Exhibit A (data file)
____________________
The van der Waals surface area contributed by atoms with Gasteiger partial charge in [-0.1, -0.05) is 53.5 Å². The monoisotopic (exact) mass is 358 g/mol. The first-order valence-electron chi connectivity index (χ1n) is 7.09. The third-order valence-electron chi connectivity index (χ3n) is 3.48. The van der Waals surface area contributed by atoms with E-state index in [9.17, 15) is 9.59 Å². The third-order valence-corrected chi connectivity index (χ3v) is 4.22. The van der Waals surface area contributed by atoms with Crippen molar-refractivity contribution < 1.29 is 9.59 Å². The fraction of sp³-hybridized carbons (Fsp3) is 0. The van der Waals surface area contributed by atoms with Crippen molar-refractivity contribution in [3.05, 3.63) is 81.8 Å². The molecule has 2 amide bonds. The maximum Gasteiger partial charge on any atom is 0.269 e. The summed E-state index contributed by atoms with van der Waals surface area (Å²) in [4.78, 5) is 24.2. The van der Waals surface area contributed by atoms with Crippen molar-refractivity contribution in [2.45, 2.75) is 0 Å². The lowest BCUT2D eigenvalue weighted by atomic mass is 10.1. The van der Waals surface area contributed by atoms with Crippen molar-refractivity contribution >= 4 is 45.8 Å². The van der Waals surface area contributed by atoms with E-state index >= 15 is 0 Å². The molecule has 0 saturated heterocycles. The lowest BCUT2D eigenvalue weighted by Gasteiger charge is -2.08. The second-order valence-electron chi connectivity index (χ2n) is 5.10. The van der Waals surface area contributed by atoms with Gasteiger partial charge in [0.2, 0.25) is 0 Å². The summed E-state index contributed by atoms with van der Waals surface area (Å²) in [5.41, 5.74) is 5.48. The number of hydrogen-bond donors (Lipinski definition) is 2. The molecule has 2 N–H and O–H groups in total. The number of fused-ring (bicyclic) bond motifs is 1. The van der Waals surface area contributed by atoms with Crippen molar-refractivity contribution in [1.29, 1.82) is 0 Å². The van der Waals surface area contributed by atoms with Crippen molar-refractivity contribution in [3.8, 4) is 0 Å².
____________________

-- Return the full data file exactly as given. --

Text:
The van der Waals surface area contributed by atoms with Gasteiger partial charge in [-0.1, -0.05) is 53.5 Å². The monoisotopic (exact) mass is 358 g/mol. The first-order valence-electron chi connectivity index (χ1n) is 7.09. The third-order valence-electron chi connectivity index (χ3n) is 3.48. The van der Waals surface area contributed by atoms with E-state index in [9.17, 15) is 9.59 Å². The third-order valence-corrected chi connectivity index (χ3v) is 4.22. The van der Waals surface area contributed by atoms with Crippen molar-refractivity contribution < 1.29 is 9.59 Å². The fraction of sp³-hybridized carbons (Fsp3) is 0. The van der Waals surface area contributed by atoms with Crippen molar-refractivity contribution in [3.05, 3.63) is 81.8 Å². The molecule has 2 amide bonds. The maximum Gasteiger partial charge on any atom is 0.269 e. The summed E-state index contributed by atoms with van der Waals surface area (Å²) in [4.78, 5) is 24.2. The van der Waals surface area contributed by atoms with Crippen molar-refractivity contribution in [2.45, 2.75) is 0 Å². The lowest BCUT2D eigenvalue weighted by atomic mass is 10.1. The van der Waals surface area contributed by atoms with Crippen molar-refractivity contribution >= 4 is 45.8 Å². The van der Waals surface area contributed by atoms with E-state index >= 15 is 0 Å². The molecule has 0 saturated heterocycles. The lowest BCUT2D eigenvalue weighted by Gasteiger charge is -2.08. The second-order valence-electron chi connectivity index (χ2n) is 5.10. The van der Waals surface area contributed by atoms with Gasteiger partial charge in [0.2, 0.25) is 0 Å². The summed E-state index contributed by atoms with van der Waals surface area (Å²) in [5.41, 5.74) is 5.48. The number of hydrogen-bond donors (Lipinski definition) is 2. The molecule has 2 N–H and O–H groups in total. The number of fused-ring (bicyclic) bond motifs is 1. The van der Waals surface area contributed by atoms with Crippen molar-refractivity contribution in [1.29, 1.82) is 0 Å². The van der Waals surface area contributed by atoms with Crippen molar-refractivity contribution in [3.8, 4) is 0 Å².